An unrestrained, battle-scarred –and battle-ready – indefatigable Helen Zille would have caused more harm had she not returned to politics, writes Sy Makaringe
Every year around this time, outstanding achievers in various industries are acknowledged for their exemplary leadership and impressive contributions to their respective sectors.
There are, however, a few individuals who stand out, and someone who deserves a Bell’s is Professor Johann Maree for his ingenuity, sharp-mindedness and tactical ability to cleanly deflect harm – mental or physical – away from himself.
At his advanced age, the septuagenarian had hoped he and Helen Zille, his wife of 37 years, would quietly slip into retirement after she completed her term as the premier of the Western Cape earlier this year.
After immersing herself deep in DA and national politics for many years, during which she had spats with political heavyweights including Thabo Mbeki, Jacob Zuma and Julius Malema; fellow DA leaders Mmusi Maimane, Herman Mashaba and Athol Trollip; and journalists such as Max du Preez and Richard Poplak, the good prof felt it was about time for Zille to call it quits so they could spend quality time in their twilight years with their granddaughter.
He was even at the Western Cape legislature to take her home after she delivered her swansong speech.
But he also knew he would be taking home an unstoppable Godzille, a political animal who, just like the mythical monstrous animal called Godzilla, destroys every opponent in her wake.
Godzille devours everything.
If she runs out of enemies, she creates them, or attacks anything or anyone in sight.
Ever since she rose to the position of DA leader in 2007, she has been fighting someone or something.
Fighting, especially with men, became part of her DNA. So the prof was torn between his deep love for her and her combustible temper and political tantrums.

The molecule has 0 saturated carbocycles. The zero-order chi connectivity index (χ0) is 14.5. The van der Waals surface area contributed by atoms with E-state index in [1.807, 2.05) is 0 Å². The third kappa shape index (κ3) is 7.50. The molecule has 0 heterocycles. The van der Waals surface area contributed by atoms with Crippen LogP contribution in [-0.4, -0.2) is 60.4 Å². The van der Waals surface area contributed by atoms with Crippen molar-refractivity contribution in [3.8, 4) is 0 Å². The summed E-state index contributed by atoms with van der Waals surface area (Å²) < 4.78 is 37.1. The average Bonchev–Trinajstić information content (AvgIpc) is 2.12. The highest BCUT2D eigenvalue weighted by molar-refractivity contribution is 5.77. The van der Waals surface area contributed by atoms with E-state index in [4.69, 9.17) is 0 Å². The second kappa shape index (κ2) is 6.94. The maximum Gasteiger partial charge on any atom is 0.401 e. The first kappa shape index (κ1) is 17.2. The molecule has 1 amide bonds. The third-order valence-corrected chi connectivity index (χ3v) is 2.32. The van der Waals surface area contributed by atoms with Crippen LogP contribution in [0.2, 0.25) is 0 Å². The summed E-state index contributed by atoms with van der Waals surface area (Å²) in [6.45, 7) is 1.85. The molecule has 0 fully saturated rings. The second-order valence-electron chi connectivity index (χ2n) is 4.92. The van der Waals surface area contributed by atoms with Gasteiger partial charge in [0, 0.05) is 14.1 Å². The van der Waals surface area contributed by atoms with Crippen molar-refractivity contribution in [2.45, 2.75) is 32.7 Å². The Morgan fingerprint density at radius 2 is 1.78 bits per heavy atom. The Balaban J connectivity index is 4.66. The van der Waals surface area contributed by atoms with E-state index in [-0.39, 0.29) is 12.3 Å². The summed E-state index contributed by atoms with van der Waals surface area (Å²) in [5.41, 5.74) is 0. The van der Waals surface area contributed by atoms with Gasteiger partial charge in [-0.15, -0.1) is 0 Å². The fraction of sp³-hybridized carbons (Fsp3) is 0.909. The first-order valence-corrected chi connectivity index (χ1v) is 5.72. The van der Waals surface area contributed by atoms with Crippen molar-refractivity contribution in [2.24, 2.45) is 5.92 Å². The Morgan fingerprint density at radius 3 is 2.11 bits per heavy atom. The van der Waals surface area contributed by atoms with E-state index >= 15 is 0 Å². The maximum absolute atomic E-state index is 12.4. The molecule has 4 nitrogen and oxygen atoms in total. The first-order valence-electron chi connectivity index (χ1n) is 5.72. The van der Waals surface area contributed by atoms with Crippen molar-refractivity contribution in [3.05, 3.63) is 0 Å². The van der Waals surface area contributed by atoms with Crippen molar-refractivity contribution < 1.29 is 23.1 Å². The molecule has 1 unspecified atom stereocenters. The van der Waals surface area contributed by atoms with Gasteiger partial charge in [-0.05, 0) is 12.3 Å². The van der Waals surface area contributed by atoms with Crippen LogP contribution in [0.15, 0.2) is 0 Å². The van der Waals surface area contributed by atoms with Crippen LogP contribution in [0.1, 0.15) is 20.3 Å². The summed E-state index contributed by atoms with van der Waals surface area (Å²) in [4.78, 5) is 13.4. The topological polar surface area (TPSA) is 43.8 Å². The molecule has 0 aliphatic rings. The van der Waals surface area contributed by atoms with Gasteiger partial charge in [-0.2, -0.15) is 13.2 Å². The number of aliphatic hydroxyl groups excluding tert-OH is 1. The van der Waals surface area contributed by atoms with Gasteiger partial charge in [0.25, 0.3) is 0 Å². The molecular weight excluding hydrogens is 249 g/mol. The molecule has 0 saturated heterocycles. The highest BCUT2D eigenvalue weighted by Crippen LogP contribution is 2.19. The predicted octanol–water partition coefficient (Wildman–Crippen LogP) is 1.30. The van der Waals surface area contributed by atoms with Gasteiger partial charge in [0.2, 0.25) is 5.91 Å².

So, in the run-up to the DA’s federal council chairpersonship elections, Zille whispered into the prof’s ear during a pillow talk that a colleague had suggested she avail herself for the position.
Maree’s immediate reaction was: “Have you lost your marbles?”
He wasn’t thinking. And he regretted it.
That’s why, the following morning, he whispered into his wife’s ear: “I’ve been thinking about it (that means he didn’t sleep at all that night), and I think you should at least throw your hat into the ring.”
That did it. That single stroke of genius sent Godzille straight back into the political battlefield and deep into the political wilds.
It also drew her away from the home front. Immediately after that, she took on three men who dared challenge her – and won.
But at the end of that swift, bruising brawl, five, not three, men lay sprawled on the bloodied canvass.
Sitting ringside, Maree, wearing a wry smile on his face, chuckled, happy with himself that he had succeeded in saving himself from Godzille’s wrath by directing it elsewhere.
He knew those blows, jabs, punches and left hooks would have landed on his fragile bones had he not applied shrewd tactics and diversionary machinations.
For at least the next four years or so, he will spend time alone – in peace and quiet – in their home in Cape Town while Zille slugs it out with her political opponents in faraway Bruma Lake in Johannesburg, where the DA’s headquarters have been relocated.
Peace and quiet cannot be mentioned in the same sentence as Zille.
You can imagine the extent of the damage that would be caused were an unrestrained, battle-scarred and battle-ready, indefatigable political animal like Godzille to be unleashed in that suburban house. Everything in sight – doors, pots, pans, TV sets, hairdryers, cats, dogs and even human beings – would be potential targets.
A big round of applause for Maree, an escape artist par excellence, for a job well done in staying alive one more time.
Now, having dispensed with that award, would Dr Quintin ... eh ... eh ... yes, the one in the red beret, yes, Dr Mbuyiseni Quintin Ndlozi ... would he please step forward to receive the prestigious Ice Boy of the year award?
Unfortunately, his nemesis, the man he calls Jamnadas, is not here to witness the fruits of his labour.
Makaringe is an independent Johannesburg-based journalist
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